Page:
The application in terms of s 87(1) of the Criminal Procedure Act 51 of 1977, to compel the State to furnish further particulars, is dismissed.
 The applicant is charged with five counts, which are:
1. Attempted murder, alternatively contravening s 16 of Combating of Immoral Practices Act 21 of 1980 as amended using certain means to stupefy or overcome a female for immoral purposes;
2. Indecent assault;
3. Rape, contravening s 2(1)(a) of Act 8 of 2000;
4. Rape, contravening s 2(1)(a) of Act 8 of 2000; and
5. Rape, contravening s 2(1)(a) of Act 8 of 2000.
 The applicant applied to this court to compel the State to provide them with further particulars or certain aspects in the indictment.
 This application is brought in terms of s 87(1) of the Criminal Procedure Act, Act 51 of 1977.
 This application is brought before this court after the State declined to provide the further particulars to the applicant. Section 87(1) of the Criminal Procedure Act, states as follows:
‘An accused may at any stage before any evidence in respect of any particular charge has been led, in writing request the prosecution to furnish particulars of any matter alleged in that charge, and the court before which a charge is pending may at any time before any evidence in respect of that charge has been led, direct that particulars or further particulars be delivered to the accused of any matter alleged in the charge, and may, if necessary, adjourn the proceedings in order that such particulars may be delivered.’
 In Hiemstra’s Criminal Procedure, it is stated that the court must decide: (a) whether the accused need the information to answer to the charge; (b) whether the refusal to give the particulars be prejudicial to the accused; (c) what is the relevance of the particulars if it is requested after plea, but before evidence has been led; and (d) what does the interest of justice dictate.
 In this instance (c) is not applicable as the matter is still at the pre-trial stage.
 The State submitted that the charges levelled against the applicant (accused) are clear and specific. The State also made reference to the Pre-trial Memorandum whereby the applicant (accused) stated that he understands the charges against him.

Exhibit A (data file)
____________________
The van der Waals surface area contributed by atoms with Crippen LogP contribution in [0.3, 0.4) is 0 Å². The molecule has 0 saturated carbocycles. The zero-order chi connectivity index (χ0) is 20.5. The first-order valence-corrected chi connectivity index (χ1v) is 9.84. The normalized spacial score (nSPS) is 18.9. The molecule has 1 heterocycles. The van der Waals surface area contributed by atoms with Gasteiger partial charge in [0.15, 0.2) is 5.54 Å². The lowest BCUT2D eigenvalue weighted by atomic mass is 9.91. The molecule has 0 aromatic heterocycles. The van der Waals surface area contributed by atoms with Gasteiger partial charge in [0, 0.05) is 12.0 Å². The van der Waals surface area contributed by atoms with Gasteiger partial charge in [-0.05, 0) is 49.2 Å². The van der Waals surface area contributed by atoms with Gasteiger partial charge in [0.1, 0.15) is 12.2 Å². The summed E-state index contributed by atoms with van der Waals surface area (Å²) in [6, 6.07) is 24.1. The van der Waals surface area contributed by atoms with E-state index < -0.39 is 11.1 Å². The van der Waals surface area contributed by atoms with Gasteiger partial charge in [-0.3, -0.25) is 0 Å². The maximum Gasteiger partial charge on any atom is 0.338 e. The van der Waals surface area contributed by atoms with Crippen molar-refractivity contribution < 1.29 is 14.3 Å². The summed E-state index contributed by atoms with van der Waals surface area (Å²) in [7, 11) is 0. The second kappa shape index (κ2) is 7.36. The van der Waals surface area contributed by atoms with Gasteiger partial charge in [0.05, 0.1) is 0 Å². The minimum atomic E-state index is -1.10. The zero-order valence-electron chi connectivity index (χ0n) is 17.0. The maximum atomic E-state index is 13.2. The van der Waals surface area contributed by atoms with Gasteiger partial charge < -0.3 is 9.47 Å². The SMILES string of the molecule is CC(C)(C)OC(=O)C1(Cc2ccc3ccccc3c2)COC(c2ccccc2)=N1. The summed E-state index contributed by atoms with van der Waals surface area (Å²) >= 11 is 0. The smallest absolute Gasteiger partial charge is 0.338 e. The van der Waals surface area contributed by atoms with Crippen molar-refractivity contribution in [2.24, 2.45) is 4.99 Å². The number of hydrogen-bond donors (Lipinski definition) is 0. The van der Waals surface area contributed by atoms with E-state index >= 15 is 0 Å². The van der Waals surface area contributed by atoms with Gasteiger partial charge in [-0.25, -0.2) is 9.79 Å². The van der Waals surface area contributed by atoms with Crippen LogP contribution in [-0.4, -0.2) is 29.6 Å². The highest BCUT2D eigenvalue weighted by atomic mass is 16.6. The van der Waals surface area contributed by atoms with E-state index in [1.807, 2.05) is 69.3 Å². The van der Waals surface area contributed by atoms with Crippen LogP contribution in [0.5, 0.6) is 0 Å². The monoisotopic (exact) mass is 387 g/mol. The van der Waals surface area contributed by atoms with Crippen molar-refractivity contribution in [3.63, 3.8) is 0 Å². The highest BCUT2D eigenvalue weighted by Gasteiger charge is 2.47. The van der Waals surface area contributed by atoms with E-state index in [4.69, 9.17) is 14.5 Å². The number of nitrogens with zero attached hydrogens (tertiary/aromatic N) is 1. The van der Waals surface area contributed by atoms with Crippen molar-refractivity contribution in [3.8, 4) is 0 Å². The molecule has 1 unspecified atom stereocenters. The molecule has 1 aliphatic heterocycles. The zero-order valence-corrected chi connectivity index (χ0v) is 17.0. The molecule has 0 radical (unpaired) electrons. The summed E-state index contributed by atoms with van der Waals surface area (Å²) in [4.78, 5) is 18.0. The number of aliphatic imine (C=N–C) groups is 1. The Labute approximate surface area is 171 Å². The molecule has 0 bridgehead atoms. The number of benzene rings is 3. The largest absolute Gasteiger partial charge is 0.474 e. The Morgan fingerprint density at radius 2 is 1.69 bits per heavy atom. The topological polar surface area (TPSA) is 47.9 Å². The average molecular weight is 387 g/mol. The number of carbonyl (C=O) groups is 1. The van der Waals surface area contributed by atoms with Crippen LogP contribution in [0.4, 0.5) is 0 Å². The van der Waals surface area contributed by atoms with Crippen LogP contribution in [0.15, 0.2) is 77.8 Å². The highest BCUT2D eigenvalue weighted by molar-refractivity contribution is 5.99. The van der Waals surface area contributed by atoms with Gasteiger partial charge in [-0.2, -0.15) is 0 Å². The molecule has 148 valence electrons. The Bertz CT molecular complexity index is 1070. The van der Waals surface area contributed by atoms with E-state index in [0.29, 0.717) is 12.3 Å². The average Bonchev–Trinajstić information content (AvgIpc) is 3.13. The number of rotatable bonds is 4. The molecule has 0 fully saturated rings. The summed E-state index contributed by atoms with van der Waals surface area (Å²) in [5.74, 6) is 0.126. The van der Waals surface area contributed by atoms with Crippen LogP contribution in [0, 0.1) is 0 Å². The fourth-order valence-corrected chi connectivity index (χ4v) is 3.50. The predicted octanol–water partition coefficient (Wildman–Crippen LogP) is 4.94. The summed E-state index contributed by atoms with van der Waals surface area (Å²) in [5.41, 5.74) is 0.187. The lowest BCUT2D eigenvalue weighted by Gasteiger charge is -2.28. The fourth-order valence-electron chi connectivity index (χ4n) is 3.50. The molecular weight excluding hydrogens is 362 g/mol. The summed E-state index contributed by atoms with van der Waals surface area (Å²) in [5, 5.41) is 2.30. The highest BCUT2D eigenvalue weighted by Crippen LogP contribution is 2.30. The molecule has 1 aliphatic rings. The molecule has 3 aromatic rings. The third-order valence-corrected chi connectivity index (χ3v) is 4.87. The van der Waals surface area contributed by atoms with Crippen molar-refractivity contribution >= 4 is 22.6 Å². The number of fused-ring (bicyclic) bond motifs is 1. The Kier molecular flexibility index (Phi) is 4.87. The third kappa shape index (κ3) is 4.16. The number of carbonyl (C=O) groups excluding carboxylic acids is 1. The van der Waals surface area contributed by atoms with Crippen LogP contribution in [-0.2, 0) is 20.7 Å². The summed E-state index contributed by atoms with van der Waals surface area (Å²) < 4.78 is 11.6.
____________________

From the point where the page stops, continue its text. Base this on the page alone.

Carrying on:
The State further submitted that the content of the Police docket, from which the charges were known, had been disclosed to the defence.
 Both the defence and the State made reference to several cases in supporting of their arguments.
 To answer to the criteria as set out in Hiemstra’s Criminal Procedure, supra, it is clear that the accused has all the information as to the charges, at the disposal of the State. The accused answered the questions in the Pre-trial Memorandum, which is an indication that he understands the charges against him.
 It is therefore clear that the State will lead evidence during the trial whereby the defence will have the opportunity to cross-examine witnesses, not only to test the credibility of the witnesses, but also to get clarity on the issues at hand.
 As was stated in S v Nghixulifa, Case No. CC 2/2004 the accused is not entitled to be informed about every fine particular of the case against him.
 It is clear that the State disclosed all possible material and that it cannot provide further particulars which it does not have.
 This court is therefore of the view that adequate information had been provided to counsel to prepare his defence. This court is further of the view that the refusal of such information as applied for, would not prejudice the applicant and would not be against the interest of justice.
 In the result the application in terms of s 87(1) of the Criminal Procedure Act 51 of 1977, to compel the State to furnish further particulars, is dismissed.
A K Simpson
APPLICANT: S T FARRELL SC
Instructed by Theunissen, Louw & Partners,
RESPONDENT: I NYONI (with her P KUMALO)
Of Office of the Prosecutor-General,